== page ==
By Kim Underwood
Winston-Salem/Forsyth County Schools
OCTOBER 10, 2013 – Fifth-grader Viviana Moubarak sees the new club for girls at Griffith Elementary as a great way to connect with other girls while taking a break from the rigors of the classroom.
“I love being with other girls, and I love having fun,” Viviana said. “I work hard in school.”
Her mother is all for it, too. “I think it’s something positive,” said Sindy Moubarak. “She can share her story and hear other people’s stories.”
Also on the club’s list of planned activities are guest speakers from the community, a father/daughter dance and a mother/daughter food tasting. The girls and adults will also be heading out into the community. On Saturday, those who can make it will gather at BB&T Ballpark for Link Up!, the annual school and community walk in support of ending bullying and of promoting kindness.
On Oct. 3, the club met for the first time, and, in the hour that followed, the girls learned a lot about each other and about the teachers, teachers assistants and other women participating in the club with them. In one game, teacher Angelique Van Eaton read out three facts about an unidentified woman and asked the girls to guess who it was.
Along the way, everyone learned that learned that Principal Debbie Hampton loves teddy bears, that counselor Debby Hendrix wanted to be a detective when she was young and that Van Eaton has some impressive dance moves. The girls heard about riding in hot air balloons, watching The Andy Griffith Show, singing in the shower and flipping through old cookbooks for ideas, and they found out that teacher Dameca Johnson has lived in five states and visited 40 out of the 50 states. “My father was in the military,” she told the girls. “One of the five states was Alaska.”
It was a fun way to get a richer picture of the adults at their school.
To learn more about each other, the girls picked a girl they didn’t already know as a partner. Each interviewed the other to find out their tastes, interests, aspirations and idea of the perfect day. When teacher assistant Lynette Geralds told them that her ideal day would include eating chocolate all day long, the girls’ enthusiastic “oohs” and aahs” led one to suspect that many of the girls would make that part of their ideal day, too.
During the course of the afternoon, more than one woman caught herself saying “boys and girls” to the group and stopped to correct it to “girls.” Not surprisingly, the color pink plays a major role in GO! Club accessories. Each girl received a GO! Club T-shirt and GO! Club shoulder bag to carry the journals and pens and pencils that theys will be using to write down their thoughts in the weeks to come.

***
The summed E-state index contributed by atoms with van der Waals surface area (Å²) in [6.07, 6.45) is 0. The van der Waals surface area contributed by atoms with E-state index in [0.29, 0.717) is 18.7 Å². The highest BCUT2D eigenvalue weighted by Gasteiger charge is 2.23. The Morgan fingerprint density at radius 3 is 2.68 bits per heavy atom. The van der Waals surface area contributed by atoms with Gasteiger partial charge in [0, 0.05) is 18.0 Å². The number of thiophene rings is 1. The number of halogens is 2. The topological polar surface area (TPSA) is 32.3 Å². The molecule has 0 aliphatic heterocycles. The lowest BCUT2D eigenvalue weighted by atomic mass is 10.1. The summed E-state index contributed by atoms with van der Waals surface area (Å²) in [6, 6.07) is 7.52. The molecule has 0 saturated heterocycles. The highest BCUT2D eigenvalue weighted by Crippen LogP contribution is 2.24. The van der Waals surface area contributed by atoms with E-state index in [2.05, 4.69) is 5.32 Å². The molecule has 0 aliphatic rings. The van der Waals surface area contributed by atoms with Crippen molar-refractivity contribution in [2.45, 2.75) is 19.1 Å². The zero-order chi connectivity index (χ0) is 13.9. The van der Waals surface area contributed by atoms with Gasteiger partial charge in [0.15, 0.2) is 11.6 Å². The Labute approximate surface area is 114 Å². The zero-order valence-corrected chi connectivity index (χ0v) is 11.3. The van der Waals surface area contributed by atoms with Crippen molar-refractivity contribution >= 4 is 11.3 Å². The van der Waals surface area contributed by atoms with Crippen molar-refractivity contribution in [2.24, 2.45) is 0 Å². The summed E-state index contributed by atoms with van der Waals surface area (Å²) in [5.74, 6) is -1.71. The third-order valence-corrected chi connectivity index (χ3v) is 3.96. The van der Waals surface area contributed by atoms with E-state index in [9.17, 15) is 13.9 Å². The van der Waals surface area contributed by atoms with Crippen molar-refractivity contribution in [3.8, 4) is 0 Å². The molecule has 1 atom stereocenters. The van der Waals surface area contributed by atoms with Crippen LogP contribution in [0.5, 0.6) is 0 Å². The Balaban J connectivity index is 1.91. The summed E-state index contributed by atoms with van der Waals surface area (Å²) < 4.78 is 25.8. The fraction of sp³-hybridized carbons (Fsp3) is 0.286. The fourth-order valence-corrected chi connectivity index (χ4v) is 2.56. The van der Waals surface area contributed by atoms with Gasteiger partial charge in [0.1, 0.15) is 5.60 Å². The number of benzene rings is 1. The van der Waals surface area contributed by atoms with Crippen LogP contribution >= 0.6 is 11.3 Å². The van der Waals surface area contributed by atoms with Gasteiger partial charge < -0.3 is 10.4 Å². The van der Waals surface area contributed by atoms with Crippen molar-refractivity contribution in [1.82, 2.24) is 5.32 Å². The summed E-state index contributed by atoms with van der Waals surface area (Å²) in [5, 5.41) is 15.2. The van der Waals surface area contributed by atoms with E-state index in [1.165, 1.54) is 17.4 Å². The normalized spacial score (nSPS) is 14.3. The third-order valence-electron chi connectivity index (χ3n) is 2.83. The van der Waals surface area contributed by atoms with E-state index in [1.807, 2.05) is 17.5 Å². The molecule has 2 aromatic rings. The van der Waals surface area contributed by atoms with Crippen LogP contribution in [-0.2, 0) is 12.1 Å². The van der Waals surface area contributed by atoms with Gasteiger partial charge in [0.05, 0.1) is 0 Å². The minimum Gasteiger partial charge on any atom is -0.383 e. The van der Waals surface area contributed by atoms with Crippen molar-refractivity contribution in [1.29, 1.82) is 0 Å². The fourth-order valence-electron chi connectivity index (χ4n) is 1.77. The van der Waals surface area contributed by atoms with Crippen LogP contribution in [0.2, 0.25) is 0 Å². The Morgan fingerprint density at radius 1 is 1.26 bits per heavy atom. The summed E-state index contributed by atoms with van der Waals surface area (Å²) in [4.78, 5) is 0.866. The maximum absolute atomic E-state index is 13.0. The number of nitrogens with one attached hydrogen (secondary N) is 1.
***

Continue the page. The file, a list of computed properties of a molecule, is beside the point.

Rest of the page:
“It’s really about finding their voice,” said Cynthia Needham, the school’s media coordinator.
The club has gotten enthusiastic support from everyone at Griffith, Needham said. “It has been so warmly embraced. The whole school is excited about it.”
That support includes men at the school who expressed a willingness to commit to the club. The advisory team decided to have all of the mentors be women and to have men such as assistant principal Thomas Kleean and teacher Tom Radulovic help out with the club meetings and such.
Parents are also strong supporters of the club, Needham said. When the school put out the word that it was organizing the club and scheduled a meeting to provide more information, 100 families showed up. “We see this as a great way to involve families,” Needham said.
More than 60 girls ended up applying for membership. The advisory team wanted a more manageable size for starters, so they invited 30 third-, fourth- and fifth-graders to join for now.
The possibility of starting such a club is something that kindergarten teachers Tremona Purvis and Angelique Van Eaton have been talking about since they discovered that both had been pondering ways to have a positive impact on girls at the school in addition to what they were doing in the classroom.
When Hampton came to Griffith as principal in 2012, she strongly supported organizing such a club. One of the goals of the club is to nourish the girls’ self-esteem, Hampton said. “Our children have so many talents and so many gifts but they don’t always believe in themselves or know how to tap into it.”
Van Eaton said that she wants to inspire, motivate and encourage the girls. “My goal is to have a lasting effect in their lives. Whether it’s coming to school every day, helping them through a bully situation, feeling pretty, going to college or knowing that nothing is impossible!” she said. “The adults that are associated with this club want to make a difference in a child's life. Knowing that we have made a difference is all that we need.”
For Purvis, the club offers a way for girls to come to understand that everyone at Griffith cares about them. “The teachers and staff at Griffith Elementary love, care, and respect our students,” Purvis said. “We want them to know they are supported and cherished, and we desire to uplift them in all areas of their lives…We want the girls to value themselves, to know that they each have a voice and what they have to say is important for the world to hear.”